Background: Systemic inflammation associated with brain death (BD) decreases islet yield and quality, negatively affecting outcomes of human islet transplantation. A recent study from our group showed an increased expression of uncoupling protein-2 (UCP2) in pancreas from rats with BD as compared with controls. UCP2 is located in the mitochondrial inner membrane and regulates production of reactive oxygen species and glucose-stimulated insulin secretion. It has been suggested that UCP2 also plays a role in β cell apoptosis, but these findings remain controversial.
Methods: We have presently performed a case-control study to assess UCP2 expression in pancreas from BD donors (cases) and subjects who underwent pancreatectomy (controls). We next investigated the role of Ucp2 in cytokine-induced apoptosis of rat insulin-producing INS-1E cells.
Results: UCP2 gene expression was higher in pancreas from BD donors compared with controls (1.73 ± 0.93 vs 0.75 ± 0.66; fold change, P < 0.05). Ucp2 knockdown (80% at the protein and messenger RNA levels) reduced by 30% cytokine-induced apoptosis and nitric oxide production in INS-1E cells. This protection was associated with decreased expression of cleaved (activated) caspases 9 and 3, suggesting that Ucp2 knockdown interferes with cytokine triggering of the intrinsic apoptotic pathway. Moreover, both messenger RNA and protein concentrations of the antiapoptotic protein Bcl-2 were increased after Ucp2 knockdown in INS-1E cells.
Conclusions: These data suggest that UCP2 has an apoptotic effect in β cells via regulation of the intrinsic pathway of apoptosis.
Donor brain death (BD) decreases pancreatic islet yield. Uncoupling protein-2 (UCP2) regulates production of reactive oxygen species and insulin secretion. UCP2 mRNA and protein is higher in pancreas from human BD donors compared to controls. Ucp2 knockdown in INS-1E beta-cell line reduced cytokine-induced apoptosis and nitric-oxide production.
1 Endocrine Division, Laboratory of Human Pancreatic Islet Biology, Hospital de Clinicas de Porto Alegre, Porto Alegre, RS, Brazil.
2 Post-Graduate Program in Medical Sciences: Endocrinology, Universidade Federal do Rio Grande do Sul, Porto Alegre, RS, Brazil.
3 ULB Center for Diabetes Research, Medical Faculty, Université Libre de Bruxelles, Brussels, Belgium.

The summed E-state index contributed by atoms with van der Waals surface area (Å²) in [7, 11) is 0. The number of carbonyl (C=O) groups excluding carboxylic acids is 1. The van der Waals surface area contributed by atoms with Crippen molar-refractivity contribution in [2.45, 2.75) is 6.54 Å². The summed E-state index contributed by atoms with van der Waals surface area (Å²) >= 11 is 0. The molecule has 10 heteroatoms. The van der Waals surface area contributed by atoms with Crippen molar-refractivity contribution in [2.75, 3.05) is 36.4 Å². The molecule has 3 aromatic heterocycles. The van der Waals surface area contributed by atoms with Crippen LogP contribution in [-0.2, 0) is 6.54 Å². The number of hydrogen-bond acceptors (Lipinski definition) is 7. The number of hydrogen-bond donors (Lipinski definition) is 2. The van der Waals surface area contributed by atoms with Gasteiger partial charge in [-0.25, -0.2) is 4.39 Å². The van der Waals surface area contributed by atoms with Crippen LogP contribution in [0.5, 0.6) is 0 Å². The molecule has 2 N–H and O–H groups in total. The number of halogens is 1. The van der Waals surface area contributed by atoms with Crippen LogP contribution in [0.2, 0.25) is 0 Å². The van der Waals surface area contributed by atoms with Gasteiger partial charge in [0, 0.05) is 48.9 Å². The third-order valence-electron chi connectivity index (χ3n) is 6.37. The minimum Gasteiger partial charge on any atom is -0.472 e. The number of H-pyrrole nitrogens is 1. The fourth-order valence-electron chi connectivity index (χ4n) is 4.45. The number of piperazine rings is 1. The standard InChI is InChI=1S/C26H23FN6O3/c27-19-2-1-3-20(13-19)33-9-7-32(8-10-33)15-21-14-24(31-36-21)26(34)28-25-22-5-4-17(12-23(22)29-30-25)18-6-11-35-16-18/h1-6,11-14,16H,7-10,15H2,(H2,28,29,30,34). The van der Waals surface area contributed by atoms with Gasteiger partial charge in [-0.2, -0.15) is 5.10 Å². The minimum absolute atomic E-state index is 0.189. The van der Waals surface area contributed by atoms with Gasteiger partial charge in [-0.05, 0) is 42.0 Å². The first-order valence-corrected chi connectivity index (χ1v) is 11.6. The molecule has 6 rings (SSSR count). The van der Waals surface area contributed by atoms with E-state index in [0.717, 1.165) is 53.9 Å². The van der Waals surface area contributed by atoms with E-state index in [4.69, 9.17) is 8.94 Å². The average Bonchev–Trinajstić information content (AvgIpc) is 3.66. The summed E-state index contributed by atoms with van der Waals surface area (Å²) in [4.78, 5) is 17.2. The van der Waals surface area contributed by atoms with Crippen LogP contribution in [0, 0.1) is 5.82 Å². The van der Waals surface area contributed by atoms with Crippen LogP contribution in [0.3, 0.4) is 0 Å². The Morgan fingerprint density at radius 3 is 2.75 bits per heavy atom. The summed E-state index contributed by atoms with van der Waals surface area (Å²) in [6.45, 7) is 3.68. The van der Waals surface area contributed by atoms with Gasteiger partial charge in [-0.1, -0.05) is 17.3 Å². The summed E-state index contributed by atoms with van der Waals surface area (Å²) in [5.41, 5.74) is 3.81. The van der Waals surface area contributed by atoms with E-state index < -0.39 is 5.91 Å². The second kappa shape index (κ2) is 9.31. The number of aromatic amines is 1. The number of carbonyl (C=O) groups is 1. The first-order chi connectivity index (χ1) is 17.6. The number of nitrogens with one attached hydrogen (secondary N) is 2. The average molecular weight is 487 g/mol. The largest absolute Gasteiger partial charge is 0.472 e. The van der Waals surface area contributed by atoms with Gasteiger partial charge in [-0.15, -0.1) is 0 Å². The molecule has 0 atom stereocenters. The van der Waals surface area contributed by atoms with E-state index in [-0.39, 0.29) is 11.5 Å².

Received 8 January 2016. Revision received 15 April 2016.
Accepted 19 April 2016.
This study was supported by grants from the Conselho Nacional de Desenvolvimento Científico e Tecnólogico (CNPq), Fundação de Amparo a Pesquisa do Estado do Rio Grande do Sul (FAPERGS), Coordenação de Aperfeiçoamento de Pessoal de Nível Superior (CAPES), and Fundo de Incentivo a Pesquisa e Eventos (FIPE) from Hospital de Clínicas de Porto Alegre to D.C., and by grants from the European Union (projects NAMIT and BetaBat, in the Framework Program 7 of the European Community) and Actions de Recherche Concertée de la Communauté Française (ARC) and the Fonds National de la Recherche Scientifique (FNRS), Belgium to D.L.E. D.C. and C.B.L. are recipients of scholarships from CNPq, and L.A.B. and T.H.R are the recipients of scholarships from CAPES (processes number 99999.003676/2014-05 and CSF 12108-13-8).
The authors declare no conflicts of interest.
L.A.B. designed the study, researched data, and wrote the manuscript. G.B. researched data and contributed to discussion. T.H.R researched data, contributed to discussion and reviewed the manuscript. C.B.L and A.C.B contributed to discussion and reviewed the manuscript. D.C. and D.L.E. designed the study, contributed to the discussion and reviewed the last version of the manuscript. L.A.B., D.L.E, and D.C. are joint guarantors of this work and, as such, had full access to all the data in the study and take responsibility for the integrity of the data and the accuracy of the data analysis.
Correspondence: Daisy Crispim, PhD, Rua Ramiro Barcelos 2350; prédio 12; 4° andar, zip code 90035-003, Porto Alegre, RS, Brazil. (firstname.lastname@example.org).
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